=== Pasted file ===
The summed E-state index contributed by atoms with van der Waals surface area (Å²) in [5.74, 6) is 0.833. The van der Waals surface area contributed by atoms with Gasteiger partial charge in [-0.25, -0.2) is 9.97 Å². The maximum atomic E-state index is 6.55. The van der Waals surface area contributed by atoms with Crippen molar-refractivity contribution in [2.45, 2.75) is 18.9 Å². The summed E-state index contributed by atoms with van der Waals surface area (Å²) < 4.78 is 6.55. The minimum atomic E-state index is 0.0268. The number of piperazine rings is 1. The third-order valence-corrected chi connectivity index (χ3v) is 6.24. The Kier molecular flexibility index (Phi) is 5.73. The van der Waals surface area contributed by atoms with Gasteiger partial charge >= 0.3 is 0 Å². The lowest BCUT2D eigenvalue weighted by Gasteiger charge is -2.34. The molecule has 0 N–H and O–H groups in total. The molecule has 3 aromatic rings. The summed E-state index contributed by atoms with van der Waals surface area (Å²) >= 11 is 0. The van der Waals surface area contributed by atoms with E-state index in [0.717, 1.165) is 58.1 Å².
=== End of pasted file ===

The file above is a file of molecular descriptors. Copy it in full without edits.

The summed E-state index contributed by atoms with van der Waals surface area (Å²) in [5.74, 6) is 0.833. The van der Waals surface area contributed by atoms with Gasteiger partial charge in [-0.25, -0.2) is 9.97 Å². The maximum atomic E-state index is 6.55. The van der Waals surface area contributed by atoms with Crippen molar-refractivity contribution in [2.45, 2.75) is 18.9 Å². The summed E-state index contributed by atoms with van der Waals surface area (Å²) < 4.78 is 6.55. The minimum atomic E-state index is 0.0268. The number of piperazine rings is 1. The third-order valence-corrected chi connectivity index (χ3v) is 6.24. The Kier molecular flexibility index (Phi) is 5.73. The van der Waals surface area contributed by atoms with Gasteiger partial charge >= 0.3 is 0 Å². The lowest BCUT2D eigenvalue weighted by Gasteiger charge is -2.34. The molecule has 0 N–H and O–H groups in total. The molecule has 3 aromatic rings. The summed E-state index contributed by atoms with van der Waals surface area (Å²) >= 11 is 0. The van der Waals surface area contributed by atoms with E-state index in [0.717, 1.165) is 58.1 Å².